The Remains of the Plague: A Pandemic Story, 1350

ANNETTE TELLS TALES: Stories from the Past That Resonate with Now, Retold

In the southern English village of Ashwell, a local man sets a ladder against the inside wall of the unfinished church tower, and climbs a few rungs. Work on the new church of Saint Mary the Virgin had stopped suddenly the year before, when the pandemic reached his little community. Today, this man, who is not familiar with Twitter, feels moved to record the terrible state of things on the unfinished tower. Perched on his ladder, he chisels a short message from the heart into the soft, chalky limestone rock. He writes in Latin. Translated loosely, his words mean something like this:

1350 Miserable, wild, violent (year of) 1350

Only a wretched remnant of the people survive to witness*

When the global pandemic of plague overtook Ashwell in 1349, there were no vaccinations to hope for, no public health experts to consult and blame. Perhaps the priest, preaching in his unfinished church, provided comfort. Perhaps he didn’t. Perhaps he died along with his flock. Perhaps he survived, and perhaps it was he who climbed the ladder that day.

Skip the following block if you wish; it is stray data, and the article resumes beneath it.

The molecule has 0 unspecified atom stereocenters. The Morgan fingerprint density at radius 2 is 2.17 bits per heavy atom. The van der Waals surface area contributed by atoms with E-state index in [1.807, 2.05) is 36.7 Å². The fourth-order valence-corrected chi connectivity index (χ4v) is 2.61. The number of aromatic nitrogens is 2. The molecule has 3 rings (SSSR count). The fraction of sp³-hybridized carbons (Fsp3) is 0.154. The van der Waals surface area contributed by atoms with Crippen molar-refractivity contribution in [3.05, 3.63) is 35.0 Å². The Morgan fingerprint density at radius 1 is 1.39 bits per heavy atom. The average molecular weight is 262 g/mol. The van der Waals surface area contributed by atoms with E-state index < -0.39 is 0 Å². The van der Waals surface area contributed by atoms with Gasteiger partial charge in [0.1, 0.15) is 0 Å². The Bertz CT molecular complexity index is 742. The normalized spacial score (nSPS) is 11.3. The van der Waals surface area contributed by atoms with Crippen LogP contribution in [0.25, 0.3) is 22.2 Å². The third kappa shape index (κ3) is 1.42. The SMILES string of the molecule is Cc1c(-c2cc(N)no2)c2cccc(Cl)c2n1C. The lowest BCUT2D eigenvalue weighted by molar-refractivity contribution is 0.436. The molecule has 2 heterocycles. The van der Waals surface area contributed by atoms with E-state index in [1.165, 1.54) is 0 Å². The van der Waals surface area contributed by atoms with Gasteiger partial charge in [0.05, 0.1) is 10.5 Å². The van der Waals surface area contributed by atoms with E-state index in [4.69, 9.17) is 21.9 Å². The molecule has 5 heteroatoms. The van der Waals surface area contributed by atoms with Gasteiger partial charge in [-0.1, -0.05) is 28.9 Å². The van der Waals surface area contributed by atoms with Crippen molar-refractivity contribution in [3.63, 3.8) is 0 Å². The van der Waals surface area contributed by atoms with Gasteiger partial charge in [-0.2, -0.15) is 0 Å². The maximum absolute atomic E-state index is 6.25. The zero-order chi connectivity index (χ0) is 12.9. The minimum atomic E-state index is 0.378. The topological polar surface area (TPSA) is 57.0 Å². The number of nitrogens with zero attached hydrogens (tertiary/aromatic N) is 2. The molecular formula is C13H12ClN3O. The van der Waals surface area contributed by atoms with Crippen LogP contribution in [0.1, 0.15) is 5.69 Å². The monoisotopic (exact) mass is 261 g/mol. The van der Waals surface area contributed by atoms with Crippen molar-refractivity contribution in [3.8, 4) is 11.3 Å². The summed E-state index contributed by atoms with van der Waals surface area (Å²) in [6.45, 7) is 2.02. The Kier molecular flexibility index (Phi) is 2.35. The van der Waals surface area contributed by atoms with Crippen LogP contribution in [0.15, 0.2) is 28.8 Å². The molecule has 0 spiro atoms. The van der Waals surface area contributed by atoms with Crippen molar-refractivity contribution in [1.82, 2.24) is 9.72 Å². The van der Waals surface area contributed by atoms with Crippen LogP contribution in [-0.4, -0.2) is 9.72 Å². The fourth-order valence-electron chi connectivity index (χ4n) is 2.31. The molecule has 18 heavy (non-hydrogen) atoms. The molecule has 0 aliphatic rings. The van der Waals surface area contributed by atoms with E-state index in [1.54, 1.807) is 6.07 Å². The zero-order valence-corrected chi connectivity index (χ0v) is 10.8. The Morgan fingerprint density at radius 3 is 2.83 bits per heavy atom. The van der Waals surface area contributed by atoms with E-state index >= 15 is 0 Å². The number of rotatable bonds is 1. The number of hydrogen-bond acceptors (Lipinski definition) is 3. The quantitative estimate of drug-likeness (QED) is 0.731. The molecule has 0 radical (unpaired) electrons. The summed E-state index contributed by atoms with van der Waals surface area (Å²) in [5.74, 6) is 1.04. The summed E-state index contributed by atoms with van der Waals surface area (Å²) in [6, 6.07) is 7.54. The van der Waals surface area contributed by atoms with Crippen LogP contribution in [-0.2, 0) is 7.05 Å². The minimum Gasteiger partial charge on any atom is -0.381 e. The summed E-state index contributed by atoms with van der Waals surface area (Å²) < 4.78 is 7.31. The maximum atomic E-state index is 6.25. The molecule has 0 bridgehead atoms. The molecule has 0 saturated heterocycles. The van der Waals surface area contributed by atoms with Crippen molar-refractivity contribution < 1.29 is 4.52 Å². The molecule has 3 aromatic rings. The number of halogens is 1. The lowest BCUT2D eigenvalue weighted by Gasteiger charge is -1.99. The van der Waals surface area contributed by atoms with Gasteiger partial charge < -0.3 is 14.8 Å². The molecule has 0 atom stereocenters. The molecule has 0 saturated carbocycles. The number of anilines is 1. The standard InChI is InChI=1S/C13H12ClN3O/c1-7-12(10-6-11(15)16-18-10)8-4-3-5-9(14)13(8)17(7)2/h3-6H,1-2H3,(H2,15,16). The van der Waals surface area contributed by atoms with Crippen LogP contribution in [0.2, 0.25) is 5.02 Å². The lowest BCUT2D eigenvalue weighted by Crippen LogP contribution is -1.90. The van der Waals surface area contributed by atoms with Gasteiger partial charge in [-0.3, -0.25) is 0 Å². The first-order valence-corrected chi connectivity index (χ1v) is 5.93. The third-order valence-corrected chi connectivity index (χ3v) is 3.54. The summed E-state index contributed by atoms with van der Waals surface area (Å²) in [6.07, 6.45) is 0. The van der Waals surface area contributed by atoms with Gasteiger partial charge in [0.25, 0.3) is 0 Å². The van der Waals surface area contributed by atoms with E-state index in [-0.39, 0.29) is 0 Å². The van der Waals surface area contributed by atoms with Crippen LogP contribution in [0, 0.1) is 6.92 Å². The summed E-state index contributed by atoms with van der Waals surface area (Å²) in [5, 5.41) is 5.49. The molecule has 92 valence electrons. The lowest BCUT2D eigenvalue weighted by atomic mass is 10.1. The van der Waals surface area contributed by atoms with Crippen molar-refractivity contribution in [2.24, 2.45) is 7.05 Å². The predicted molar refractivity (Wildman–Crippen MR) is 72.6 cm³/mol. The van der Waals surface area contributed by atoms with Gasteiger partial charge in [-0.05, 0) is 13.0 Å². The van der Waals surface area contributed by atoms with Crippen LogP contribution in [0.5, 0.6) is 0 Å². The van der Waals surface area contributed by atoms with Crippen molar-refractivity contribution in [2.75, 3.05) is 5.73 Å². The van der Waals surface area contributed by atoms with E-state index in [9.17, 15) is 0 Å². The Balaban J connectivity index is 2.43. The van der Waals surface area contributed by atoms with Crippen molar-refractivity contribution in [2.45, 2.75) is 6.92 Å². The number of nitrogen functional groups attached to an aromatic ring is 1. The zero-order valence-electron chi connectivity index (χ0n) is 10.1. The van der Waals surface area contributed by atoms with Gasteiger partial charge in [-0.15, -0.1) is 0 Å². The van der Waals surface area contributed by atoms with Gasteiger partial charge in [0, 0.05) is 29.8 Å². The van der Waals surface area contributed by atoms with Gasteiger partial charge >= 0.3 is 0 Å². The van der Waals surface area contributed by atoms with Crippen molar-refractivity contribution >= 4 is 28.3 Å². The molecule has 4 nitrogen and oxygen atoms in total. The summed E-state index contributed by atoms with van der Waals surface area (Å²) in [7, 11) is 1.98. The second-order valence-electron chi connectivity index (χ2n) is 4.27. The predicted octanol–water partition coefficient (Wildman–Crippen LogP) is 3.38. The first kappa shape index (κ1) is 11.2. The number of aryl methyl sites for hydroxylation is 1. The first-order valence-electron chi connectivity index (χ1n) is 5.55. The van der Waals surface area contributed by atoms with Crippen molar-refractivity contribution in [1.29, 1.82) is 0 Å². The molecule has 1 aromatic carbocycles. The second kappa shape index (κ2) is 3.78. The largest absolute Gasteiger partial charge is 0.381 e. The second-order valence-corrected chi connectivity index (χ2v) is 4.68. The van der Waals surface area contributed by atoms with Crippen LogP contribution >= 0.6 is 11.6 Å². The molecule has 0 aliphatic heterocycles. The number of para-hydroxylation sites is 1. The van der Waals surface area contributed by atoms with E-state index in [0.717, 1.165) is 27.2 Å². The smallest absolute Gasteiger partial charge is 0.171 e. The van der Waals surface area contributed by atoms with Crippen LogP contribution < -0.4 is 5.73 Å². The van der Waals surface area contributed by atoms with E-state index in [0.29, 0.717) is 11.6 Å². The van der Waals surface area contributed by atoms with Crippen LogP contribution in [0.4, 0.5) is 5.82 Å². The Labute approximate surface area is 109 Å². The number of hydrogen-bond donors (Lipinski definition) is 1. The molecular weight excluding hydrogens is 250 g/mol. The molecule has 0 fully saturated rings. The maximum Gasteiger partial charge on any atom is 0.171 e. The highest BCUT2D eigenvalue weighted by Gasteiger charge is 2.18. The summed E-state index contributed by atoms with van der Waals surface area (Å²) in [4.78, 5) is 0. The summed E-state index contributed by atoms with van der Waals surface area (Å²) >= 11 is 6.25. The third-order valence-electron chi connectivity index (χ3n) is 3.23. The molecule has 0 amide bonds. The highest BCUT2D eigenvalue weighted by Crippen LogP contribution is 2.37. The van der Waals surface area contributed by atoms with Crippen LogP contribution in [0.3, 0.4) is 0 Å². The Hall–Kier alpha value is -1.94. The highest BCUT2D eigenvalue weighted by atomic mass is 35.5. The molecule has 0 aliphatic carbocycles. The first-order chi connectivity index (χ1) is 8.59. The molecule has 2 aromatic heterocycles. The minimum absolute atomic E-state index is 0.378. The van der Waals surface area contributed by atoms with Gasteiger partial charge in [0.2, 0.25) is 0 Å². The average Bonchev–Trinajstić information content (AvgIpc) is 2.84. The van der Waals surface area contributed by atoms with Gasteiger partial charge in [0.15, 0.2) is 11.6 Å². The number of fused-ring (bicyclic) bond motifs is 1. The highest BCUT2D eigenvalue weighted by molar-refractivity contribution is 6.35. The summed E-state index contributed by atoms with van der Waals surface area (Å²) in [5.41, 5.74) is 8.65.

I wonder, too, about the people of Ashwell, watching family, friends, and neighbors suffer and die, sometimes within hours, from this hideous new disease. Perhaps they simply prayed. Maybe they set aside Christianity, and turned to ancient English magical techniques, including treating themselves with herbal remedies. Whatever they did, it seems, most of them died anyway.

Since the coronavirus epidemic broke out, I have thought often of the graffiti in Ashwell. I visited the church first as a teenager, and the graffiti is still there today (along with several other 14th century inscriptions)

St. Mary the Virgin Church, Ashwell. Robert Edwards / St. Mary: the parish church of Ashwell / CC BY-SA 2.0

The inscription is pretty high on the inside tower wall. I’m only a shade over 5’, and climbing up to see it is out of the question. Anyway, I get a good view from books, honestly. But in the graffiti's presence, thinking of the man (and it’s pretty safe to say it was a man) who had stood where I stood hundreds of years before, sent chills.

This is a memory I have pulled out, time after time, in the past year. Messy though science and public health can be, I would not wish myself back in 1350, without help or explanation or hope, with nothing to do but record the despair.

*My Latin is almost nonexistent, but I tried to get at the spirit of the thing better than most of the translations I have read. If anyone wants to have a go, or just see photos of all the graffiti, it can be found here. If I got it horribly wrong, Latin scholars, tell me.

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